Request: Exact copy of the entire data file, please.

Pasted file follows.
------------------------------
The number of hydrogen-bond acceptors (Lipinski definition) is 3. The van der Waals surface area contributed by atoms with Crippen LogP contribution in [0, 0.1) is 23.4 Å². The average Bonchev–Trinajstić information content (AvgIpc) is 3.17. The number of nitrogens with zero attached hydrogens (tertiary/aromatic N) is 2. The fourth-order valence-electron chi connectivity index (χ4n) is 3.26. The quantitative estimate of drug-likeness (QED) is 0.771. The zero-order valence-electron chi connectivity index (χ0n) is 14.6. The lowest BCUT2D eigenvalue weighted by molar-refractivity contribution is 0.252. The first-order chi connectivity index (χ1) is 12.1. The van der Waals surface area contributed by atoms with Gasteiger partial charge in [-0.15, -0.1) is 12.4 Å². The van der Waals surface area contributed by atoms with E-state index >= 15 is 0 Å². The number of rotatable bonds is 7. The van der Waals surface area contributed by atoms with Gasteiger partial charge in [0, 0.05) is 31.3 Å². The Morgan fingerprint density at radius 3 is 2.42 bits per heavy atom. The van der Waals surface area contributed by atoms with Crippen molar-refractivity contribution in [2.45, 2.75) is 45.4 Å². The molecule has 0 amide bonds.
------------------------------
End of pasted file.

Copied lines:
The number of hydrogen-bond acceptors (Lipinski definition) is 3. The van der Waals surface area contributed by atoms with Crippen LogP contribution in [0, 0.1) is 23.4 Å². The average Bonchev–Trinajstić information content (AvgIpc) is 3.17. The number of nitrogens with zero attached hydrogens (tertiary/aromatic N) is 2. The fourth-order valence-electron chi connectivity index (χ4n) is 3.26. The quantitative estimate of drug-likeness (QED) is 0.771. The zero-order valence-electron chi connectivity index (χ0n) is 14.6. The lowest BCUT2D eigenvalue weighted by molar-refractivity contribution is 0.252. The first-order chi connectivity index (χ1) is 12.1. The van der Waals surface area contributed by atoms with Gasteiger partial charge in [-0.15, -0.1) is 12.4 Å². The van der Waals surface area contributed by atoms with E-state index >= 15 is 0 Å². The number of rotatable bonds is 7. The van der Waals surface area contributed by atoms with Gasteiger partial charge in [0, 0.05) is 31.3 Å². The Morgan fingerprint density at radius 3 is 2.42 bits per heavy atom. The van der Waals surface area contributed by atoms with Crippen molar-refractivity contribution in [2.45, 2.75) is 45.4 Å². The molecule has 0 amide bonds.